What China Badly Needs Is Market Taoism

December 8, 1999 • Commentary
This article appeared in the Journal of Commerce, December 8, 1999.

Serious institutional incompatibilities still exist in China’s market‐​socialist economy, reflecting the uneasy mix of plan and market. Those inconsistencies must be resolved in favor of the free market if China is to achieve stable long‐​run growth and prosperity.

The crux of the problem is that hard‐​liners still cling to state ownership in order to protect their power base, while the market requires clearly defined and enforced private property rights. Resolving that tension requires constitutional and political reform.

The Soviet system failed because it disregarded reality; namely, that the way of the market, not the plan, is most consistent with human nature and thus with individual rights to life, liberty and property.

What China needs is not market socialism. Rather, it needs market liberalism, or what could be appropriately called market taoism, the economic version of one of the great underlying principles of Chinese thought — the natural way (tao) of freedom and non‐​interference.

The reformers in the Chinese Communist Party, such as Premier Zhu Rongji, recognize the importance of competition in turning China into a modern market economy. But Zhu and others are pitted against a stubborn coalition of hard‐​liners whose primary concerns are to stay in power and to eliminate competition.

If China enters the World Trade Organization, as now appears likely, and significantly opens its markets to foreign competition, chances will be substantially increased for a true market economy to develop and for eventual political liberalization.

People have a natural propensity to trade, and trade requires private property to be legitimate. The Chinese people, when allowed to choose, favor the market over the plan and private over state ownership. In the booming coastal regions, individuals have freely opted for the non‐​state sector, and millions of people have voluntarily left their homes in the countryside to search for a better life.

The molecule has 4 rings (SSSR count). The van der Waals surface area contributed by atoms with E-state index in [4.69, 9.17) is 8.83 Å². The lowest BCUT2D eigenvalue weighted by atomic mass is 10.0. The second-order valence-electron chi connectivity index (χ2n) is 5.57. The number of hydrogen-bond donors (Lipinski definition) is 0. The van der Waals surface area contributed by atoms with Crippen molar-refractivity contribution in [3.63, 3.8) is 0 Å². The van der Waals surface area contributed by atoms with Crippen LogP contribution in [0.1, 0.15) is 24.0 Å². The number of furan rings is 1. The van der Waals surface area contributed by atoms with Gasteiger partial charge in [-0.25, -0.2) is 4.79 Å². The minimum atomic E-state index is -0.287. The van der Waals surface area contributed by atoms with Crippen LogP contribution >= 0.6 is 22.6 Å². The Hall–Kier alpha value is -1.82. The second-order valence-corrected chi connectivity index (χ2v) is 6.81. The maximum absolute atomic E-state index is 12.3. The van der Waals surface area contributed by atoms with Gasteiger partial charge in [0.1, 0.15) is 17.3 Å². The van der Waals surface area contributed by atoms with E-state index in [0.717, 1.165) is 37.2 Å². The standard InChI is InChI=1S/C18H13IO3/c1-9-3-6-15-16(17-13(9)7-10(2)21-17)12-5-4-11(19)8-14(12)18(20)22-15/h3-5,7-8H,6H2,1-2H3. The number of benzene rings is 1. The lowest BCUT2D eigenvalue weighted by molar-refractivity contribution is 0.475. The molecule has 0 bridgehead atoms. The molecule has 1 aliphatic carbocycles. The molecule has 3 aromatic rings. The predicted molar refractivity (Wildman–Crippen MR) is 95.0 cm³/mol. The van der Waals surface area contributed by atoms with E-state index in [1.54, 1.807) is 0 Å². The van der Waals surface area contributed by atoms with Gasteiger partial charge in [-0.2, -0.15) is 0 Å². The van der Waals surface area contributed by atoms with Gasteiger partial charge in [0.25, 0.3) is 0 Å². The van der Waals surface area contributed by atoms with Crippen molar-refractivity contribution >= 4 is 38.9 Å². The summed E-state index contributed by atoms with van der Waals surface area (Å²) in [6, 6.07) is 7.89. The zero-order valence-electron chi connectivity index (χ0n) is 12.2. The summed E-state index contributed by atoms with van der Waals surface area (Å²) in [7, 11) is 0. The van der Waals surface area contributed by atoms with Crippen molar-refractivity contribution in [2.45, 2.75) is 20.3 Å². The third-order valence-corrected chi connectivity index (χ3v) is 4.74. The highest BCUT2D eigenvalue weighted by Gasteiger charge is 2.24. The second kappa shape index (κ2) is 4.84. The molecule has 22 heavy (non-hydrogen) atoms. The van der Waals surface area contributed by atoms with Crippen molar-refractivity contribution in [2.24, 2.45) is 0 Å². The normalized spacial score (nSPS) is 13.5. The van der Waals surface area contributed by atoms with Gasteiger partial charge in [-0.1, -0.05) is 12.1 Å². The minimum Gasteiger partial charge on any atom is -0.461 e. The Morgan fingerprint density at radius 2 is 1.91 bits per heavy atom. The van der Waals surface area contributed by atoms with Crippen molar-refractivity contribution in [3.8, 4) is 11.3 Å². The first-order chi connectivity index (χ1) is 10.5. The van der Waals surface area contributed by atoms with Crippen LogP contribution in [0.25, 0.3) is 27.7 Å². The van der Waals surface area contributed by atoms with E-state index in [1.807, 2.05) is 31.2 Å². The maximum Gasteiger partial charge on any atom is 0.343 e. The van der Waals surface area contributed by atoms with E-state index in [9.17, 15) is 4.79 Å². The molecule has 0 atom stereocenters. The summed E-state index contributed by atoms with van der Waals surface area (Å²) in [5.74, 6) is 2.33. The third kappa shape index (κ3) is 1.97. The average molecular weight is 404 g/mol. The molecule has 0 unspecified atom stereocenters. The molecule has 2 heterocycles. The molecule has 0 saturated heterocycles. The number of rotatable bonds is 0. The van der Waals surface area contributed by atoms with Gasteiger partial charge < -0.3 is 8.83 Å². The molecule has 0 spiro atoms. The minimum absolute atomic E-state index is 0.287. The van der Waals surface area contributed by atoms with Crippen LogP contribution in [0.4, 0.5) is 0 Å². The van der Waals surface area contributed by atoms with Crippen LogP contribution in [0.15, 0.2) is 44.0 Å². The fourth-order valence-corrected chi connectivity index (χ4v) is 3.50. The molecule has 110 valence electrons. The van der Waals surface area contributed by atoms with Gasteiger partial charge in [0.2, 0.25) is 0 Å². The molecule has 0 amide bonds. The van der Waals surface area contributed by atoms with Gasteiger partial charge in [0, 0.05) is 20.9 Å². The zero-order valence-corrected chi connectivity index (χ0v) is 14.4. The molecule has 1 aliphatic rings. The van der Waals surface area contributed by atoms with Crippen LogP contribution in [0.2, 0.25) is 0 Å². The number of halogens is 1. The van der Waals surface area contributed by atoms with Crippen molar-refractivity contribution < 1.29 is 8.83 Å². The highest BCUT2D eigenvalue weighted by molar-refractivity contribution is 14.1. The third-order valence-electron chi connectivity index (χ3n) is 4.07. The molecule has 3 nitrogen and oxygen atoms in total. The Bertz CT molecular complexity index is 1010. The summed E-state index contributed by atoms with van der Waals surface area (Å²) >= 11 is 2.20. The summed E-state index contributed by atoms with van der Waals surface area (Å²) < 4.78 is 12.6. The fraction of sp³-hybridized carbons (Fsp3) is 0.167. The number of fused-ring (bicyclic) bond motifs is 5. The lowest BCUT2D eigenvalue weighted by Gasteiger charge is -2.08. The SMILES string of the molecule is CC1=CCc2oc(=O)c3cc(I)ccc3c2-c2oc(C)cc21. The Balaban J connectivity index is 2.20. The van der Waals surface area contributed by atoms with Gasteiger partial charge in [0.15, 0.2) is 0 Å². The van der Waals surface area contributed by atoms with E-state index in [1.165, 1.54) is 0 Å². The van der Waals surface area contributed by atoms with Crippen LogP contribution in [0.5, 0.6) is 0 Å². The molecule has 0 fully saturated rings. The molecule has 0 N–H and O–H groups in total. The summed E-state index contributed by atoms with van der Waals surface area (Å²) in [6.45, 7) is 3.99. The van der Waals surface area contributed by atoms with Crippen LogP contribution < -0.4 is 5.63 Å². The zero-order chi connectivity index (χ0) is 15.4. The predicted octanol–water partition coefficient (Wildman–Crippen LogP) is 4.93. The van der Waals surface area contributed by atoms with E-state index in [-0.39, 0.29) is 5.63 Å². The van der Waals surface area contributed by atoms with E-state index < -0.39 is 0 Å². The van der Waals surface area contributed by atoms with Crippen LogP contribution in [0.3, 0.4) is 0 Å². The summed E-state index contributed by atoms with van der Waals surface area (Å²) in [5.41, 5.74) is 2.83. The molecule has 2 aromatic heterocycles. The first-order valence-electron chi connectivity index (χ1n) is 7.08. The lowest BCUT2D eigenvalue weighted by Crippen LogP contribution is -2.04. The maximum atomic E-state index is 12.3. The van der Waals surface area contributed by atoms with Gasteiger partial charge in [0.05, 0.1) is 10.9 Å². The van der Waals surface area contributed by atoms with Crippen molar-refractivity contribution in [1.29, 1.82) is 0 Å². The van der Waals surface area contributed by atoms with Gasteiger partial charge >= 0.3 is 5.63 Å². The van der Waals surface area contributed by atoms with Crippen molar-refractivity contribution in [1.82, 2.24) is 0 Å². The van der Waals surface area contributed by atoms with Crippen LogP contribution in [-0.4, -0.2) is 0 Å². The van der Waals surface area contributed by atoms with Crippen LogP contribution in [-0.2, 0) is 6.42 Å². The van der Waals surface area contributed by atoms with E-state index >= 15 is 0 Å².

According to Minxin Pei of the Carnegie Endowment for International Peace, when 5,455 people in six provinces were asked to express their view on private ownership, 78% agreed with the statement, “Private property is sacred and must not be violated.” And that was in 1993.

In 1999, on the 10th anniversary of the so‐​called Tianamen incident, a lone protester opened his umbrella to reveal in Chinese characters the slogan: “Privatize. Give all state property to the people.”

His courage and boldness reveal what China may become in the next several decades, if the party gets out of the way of the market revolution that is sweeping the global economy.

China’s leaders know they must allow alternatives to state ownership if the economy is to be efficient. But if the non‐​state sector continues to grow, the party will continue to shrink in influence. So there is a natural clash between the party and the market, with the result being a regulated socialist market, not a free private market.

As Milton Friedman said at his lecture in Beijing on Sept. 30, 1980, what China needs are “free private markets” — in a word, privatization. Eventually a decision will have to be made to either allow full privatization of state assets or continue to suffer the inefficiencies of state control. The division within the CCP on the question of how best to deal with state‐​operated enterprises is reflected in the following slogan, which was approved for the PRC’s 50th anniversary celebration:

“Adhere to the basic economic system with public ownership dominant and diverse forms of ownership developing side‐​by‐​side, and ‘to each according to his work’ as the main distribution form and with other forms as well.”

It is a prime example of socialism with Chinese characteristics. Marx and Engels, in their “Manifesto of the Communist Party”(1888), recognized the benefits of private property: “The bourgeoisie (private owners of capital), by the rapid improvement of all instruments of production, by the immensely facilitated means of communication, draws all, even the most barbarian, nations into civilization. The cheap prices of its commodities are the heavy artillery with which it batters down all Chinese walls.”

The abolition of private ownership and the suppression of free markets undercommunism deprived millions of people of the opportunity to improve their lives during the 20th century. Moreover, the absence of economic freedom blocked any exit from the all‐​powerful state.

Today, as we enter the 21st century, there are not many young communists left — in China or elsewhere. The CCP has lost much of its credibility and is no longer the major route to success. The Chinese people are now freer to trade and to travel, and to see for themselves the benefits of the spontaneous market order.

So the answer to the question of China’s future is clear: If China adopts the principles of market liberalism and practices market taoism, its people will prosper; if it sticks with market socialism and fails to be integrated into the global economy, the Chinese people — and those of the West — will be poorer.

About the Author
James A. Dorn

Vice President for Monetary Studies, Senior Fellow, and Editor of Cato Journal